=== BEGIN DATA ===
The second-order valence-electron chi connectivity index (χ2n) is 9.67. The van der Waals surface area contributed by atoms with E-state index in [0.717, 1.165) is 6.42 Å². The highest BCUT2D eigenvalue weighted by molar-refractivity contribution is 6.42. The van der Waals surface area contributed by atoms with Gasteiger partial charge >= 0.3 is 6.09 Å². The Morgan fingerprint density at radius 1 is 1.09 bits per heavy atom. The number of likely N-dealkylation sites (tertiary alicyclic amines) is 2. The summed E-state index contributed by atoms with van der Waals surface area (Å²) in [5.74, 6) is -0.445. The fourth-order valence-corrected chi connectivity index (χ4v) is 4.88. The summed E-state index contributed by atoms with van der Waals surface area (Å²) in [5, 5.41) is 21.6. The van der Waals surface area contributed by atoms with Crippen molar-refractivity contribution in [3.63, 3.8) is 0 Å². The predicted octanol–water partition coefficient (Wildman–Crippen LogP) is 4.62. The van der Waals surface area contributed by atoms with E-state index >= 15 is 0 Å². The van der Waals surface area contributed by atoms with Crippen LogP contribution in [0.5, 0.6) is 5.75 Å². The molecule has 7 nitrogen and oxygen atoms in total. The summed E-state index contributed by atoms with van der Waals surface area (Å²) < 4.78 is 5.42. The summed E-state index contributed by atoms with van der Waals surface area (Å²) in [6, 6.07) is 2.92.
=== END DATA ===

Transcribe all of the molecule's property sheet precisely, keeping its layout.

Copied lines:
The second-order valence-electron chi connectivity index (χ2n) is 9.67. The van der Waals surface area contributed by atoms with E-state index in [0.717, 1.165) is 6.42 Å². The highest BCUT2D eigenvalue weighted by molar-refractivity contribution is 6.42. The van der Waals surface area contributed by atoms with Gasteiger partial charge >= 0.3 is 6.09 Å². The Morgan fingerprint density at radius 1 is 1.09 bits per heavy atom. The number of likely N-dealkylation sites (tertiary alicyclic amines) is 2. The summed E-state index contributed by atoms with van der Waals surface area (Å²) in [5.74, 6) is -0.445. The fourth-order valence-corrected chi connectivity index (χ4v) is 4.88. The summed E-state index contributed by atoms with van der Waals surface area (Å²) in [5, 5.41) is 21.6. The van der Waals surface area contributed by atoms with Crippen molar-refractivity contribution in [3.63, 3.8) is 0 Å². The predicted octanol–water partition coefficient (Wildman–Crippen LogP) is 4.62. The van der Waals surface area contributed by atoms with E-state index >= 15 is 0 Å². The van der Waals surface area contributed by atoms with Crippen LogP contribution in [0.5, 0.6) is 5.75 Å². The molecule has 7 nitrogen and oxygen atoms in total. The summed E-state index contributed by atoms with van der Waals surface area (Å²) < 4.78 is 5.42. The summed E-state index contributed by atoms with van der Waals surface area (Å²) in [6, 6.07) is 2.92.